puhiawa in reply to Arminius. | July 10, 2021 at 8:54 pm

        The entire FISA court is corrupt and has been since Obama’s second year as president.

    alohahola in reply to Ben Kent. | July 9, 2021 at 5:28 pm

    You mean *good* judges.

      20keto20 in reply to alohahola. | July 10, 2021 at 6:31 am

      My thought was that Ben left out the word honest as a descriptor of judges. Then again, honest lawyer has for years been known as an oxymoron. Since 99.99% of judges are lawyers, maybe Ben believed that a descriptor was not necessary. Boasberg likely had known “vulnerabilities” before his appointment. These “vulnerabilities” were then easily appropriated in decisions that Obama and his associates needed.

    Many judges will in fact stand rfor lies if they agree with the narrative being put forward. Its sad, that is what has become of our corrupted judicial system.

From Jew privilege to White privilege, while bias is intrinsic, prejudice is progressive. Baby Lives Matter

What kind of people would deliberately mislead a judge?

now he needs to blast them at the ethics hearing where those lawyers will face the real consequences. Now is not the time for a slap on the wrist or some note to file or minimal fine that they will get back with a few billable hours.

    NotSoFriendlyGrizzly in reply to buck61. | July 9, 2021 at 5:58 pm

    If the lawyers arguing the case were not aware of the lie by the schoolcity, then I highly doubt there will be an ethics hearing. Admonishment by the judge in open court? Sure. But actual punishment for the attorneys? Highly doubtful.

Interesting. Not sure what to make of it because I don’t hold much hope on getting a good outcome on anything in the NorthEast, but interesting nonethess.

rabid wombat | July 9, 2021 at 5:04 pm

Hopefully repercussions for all offending parties more than Klinesmith got….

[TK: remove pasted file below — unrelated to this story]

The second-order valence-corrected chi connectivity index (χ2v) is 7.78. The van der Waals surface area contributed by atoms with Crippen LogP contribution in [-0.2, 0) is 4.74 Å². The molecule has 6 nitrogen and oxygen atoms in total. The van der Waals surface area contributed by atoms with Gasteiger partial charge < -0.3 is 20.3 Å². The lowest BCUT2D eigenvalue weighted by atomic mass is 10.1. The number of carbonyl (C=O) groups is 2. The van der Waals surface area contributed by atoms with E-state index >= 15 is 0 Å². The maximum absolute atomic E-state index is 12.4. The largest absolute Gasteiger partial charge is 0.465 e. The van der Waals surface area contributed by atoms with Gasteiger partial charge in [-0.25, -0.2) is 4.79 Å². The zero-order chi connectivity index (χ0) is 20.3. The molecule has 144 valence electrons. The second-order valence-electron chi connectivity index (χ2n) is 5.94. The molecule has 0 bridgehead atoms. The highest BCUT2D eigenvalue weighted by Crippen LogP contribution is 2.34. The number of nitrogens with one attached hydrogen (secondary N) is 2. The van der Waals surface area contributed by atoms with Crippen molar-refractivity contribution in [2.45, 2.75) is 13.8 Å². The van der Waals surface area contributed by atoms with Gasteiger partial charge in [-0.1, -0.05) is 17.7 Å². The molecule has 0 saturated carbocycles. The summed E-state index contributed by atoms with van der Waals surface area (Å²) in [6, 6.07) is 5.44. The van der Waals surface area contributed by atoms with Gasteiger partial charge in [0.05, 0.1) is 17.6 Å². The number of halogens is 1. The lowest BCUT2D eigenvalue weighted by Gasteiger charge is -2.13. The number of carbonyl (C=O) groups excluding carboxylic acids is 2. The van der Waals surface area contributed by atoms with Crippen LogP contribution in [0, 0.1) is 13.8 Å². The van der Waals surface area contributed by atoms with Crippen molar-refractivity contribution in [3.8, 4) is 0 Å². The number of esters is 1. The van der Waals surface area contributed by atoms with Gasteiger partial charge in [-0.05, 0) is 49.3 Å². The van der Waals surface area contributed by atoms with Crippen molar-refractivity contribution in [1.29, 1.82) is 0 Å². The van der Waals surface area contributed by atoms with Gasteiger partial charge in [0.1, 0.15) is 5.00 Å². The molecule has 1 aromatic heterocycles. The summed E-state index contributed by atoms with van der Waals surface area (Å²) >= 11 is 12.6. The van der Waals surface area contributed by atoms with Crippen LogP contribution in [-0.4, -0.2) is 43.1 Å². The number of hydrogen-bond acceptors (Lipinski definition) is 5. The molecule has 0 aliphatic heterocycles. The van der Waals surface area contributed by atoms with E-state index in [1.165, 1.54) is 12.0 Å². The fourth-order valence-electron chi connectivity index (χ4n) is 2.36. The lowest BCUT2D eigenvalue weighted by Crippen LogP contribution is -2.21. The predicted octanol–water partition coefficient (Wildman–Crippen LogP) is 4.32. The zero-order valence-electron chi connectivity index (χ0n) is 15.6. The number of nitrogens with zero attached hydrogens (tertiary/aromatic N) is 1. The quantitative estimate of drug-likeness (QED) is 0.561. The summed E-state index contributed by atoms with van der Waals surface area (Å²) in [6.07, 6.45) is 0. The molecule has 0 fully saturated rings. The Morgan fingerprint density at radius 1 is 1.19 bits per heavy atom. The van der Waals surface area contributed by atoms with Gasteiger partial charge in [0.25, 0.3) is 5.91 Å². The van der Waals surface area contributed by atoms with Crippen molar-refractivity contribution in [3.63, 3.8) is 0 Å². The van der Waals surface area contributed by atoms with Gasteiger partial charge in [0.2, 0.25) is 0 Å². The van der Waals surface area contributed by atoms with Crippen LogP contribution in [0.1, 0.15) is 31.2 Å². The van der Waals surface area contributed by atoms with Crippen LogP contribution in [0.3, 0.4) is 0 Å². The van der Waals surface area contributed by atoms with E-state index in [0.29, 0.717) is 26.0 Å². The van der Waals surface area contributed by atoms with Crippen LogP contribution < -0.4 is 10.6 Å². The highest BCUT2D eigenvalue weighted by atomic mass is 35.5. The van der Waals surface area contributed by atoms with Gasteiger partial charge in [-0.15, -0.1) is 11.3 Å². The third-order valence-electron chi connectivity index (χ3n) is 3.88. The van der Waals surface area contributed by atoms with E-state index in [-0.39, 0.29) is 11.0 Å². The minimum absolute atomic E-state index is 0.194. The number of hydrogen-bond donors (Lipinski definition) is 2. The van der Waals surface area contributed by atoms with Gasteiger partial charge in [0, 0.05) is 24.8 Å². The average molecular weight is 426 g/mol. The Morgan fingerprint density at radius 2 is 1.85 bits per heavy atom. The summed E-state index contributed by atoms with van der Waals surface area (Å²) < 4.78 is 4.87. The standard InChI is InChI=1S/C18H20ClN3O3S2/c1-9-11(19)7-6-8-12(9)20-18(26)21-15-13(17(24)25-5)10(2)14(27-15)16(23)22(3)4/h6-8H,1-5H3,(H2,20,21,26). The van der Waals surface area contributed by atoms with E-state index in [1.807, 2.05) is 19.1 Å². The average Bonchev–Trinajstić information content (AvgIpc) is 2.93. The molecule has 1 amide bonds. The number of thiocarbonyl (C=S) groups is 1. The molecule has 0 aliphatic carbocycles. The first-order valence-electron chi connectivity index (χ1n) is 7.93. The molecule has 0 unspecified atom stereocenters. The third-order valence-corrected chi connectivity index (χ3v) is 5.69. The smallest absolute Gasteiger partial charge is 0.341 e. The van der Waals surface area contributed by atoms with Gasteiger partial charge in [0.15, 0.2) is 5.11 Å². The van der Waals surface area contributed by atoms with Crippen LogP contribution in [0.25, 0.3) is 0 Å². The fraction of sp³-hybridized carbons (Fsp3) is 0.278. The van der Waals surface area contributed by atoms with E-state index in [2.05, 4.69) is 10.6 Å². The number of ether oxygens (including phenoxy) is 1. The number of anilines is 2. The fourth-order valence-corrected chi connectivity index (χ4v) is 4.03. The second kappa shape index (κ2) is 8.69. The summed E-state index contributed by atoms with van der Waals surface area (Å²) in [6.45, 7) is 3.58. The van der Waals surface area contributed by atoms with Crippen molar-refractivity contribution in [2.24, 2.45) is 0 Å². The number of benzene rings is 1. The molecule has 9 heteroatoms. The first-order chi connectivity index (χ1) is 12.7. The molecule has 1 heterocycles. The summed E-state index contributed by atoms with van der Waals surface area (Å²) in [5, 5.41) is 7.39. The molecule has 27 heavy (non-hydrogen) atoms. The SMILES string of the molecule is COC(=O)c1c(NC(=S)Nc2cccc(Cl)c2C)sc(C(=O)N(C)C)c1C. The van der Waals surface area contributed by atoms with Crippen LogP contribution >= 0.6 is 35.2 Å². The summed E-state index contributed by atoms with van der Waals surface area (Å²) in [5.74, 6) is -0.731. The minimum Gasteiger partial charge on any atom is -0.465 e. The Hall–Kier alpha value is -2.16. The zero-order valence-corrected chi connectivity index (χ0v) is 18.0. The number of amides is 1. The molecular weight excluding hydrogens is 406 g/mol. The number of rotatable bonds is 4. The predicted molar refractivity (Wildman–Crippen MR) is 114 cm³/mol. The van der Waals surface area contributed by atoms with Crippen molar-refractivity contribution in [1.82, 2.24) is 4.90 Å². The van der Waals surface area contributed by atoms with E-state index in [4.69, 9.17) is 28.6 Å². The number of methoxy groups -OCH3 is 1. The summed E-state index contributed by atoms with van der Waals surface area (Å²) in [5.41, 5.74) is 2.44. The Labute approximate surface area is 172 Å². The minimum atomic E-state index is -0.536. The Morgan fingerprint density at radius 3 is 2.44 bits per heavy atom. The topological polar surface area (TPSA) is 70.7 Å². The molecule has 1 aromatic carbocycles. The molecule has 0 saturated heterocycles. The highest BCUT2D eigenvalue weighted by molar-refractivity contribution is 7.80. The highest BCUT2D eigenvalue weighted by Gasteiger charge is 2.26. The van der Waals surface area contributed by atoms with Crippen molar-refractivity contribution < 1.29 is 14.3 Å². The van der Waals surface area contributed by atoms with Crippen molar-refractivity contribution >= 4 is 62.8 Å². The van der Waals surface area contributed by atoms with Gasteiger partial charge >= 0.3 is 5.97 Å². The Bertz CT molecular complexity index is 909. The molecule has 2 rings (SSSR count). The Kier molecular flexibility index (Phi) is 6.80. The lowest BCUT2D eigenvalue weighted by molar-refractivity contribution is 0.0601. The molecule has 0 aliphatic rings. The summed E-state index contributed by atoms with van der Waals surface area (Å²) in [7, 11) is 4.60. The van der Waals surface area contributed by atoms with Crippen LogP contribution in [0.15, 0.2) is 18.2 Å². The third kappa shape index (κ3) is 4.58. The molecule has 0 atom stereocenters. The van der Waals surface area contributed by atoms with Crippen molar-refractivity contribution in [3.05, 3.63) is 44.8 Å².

On the prior post this morning – I stated that it is unlikely that the would reverse his opinion (highly unlikely to reverse his opinion) since it is very rare for such an event to occur.

I happy to admit I was wrong.

That being said, the question no becomes a procedural issue. Does the judge have the legal authority to reverse and/or withdrawal his opinion after the expiration of the statutory deadline for when an opinion becomes final under Federal law, or after the deadline for filing an appeal or after an appeal has been filed.

clearly the judge has the moral authority. However, procedural rules can get quite sticky ( and may limit the judge’s authority to act).

    Ben Kent in reply to Joe-dallas. | July 9, 2021 at 5:49 pm

    Joe – Especially powerful decision since the judge said it is the first time he’s reversed himself in over 25 years on the bench. There should be serious repercussions for all found to be involved in this debacle. Send a message that this behavior will not be tolerated in a country that depends upon the rule of law.

    Parents now have to wonder – if they would lie to a Judge – what would these despicable people NOT lie to you about ?

    Publius_2020 in reply to Joe-dallas. | July 10, 2021 at 12:18 am

    … an appeal was filed, so the case is still active. The judge cannot modify the judgment (due to the pending appeal), but he can do so after remand from the Circuit. The question on the table right now is whether he will tell the Circuit that he intends to modify the judgment.

Should he find enough of an issue to punish the lawyers, will he face revocation of his license to practice?

I would guess the judge will be referring the attorneys for discipline, and they may be barred from practicing in that district by the federal courts. I’ve seen federal judges refer attorneys for far less than this.

I recall a good deal of crowing about a certain attorney being disciplined by NY for making misleading statements.

I feel certain all those media outlets and individuals clutching pearls in that example will soon be calling for even greater sanctions against the attorneys here and their clients, who seem to have deliberately mislead the CT.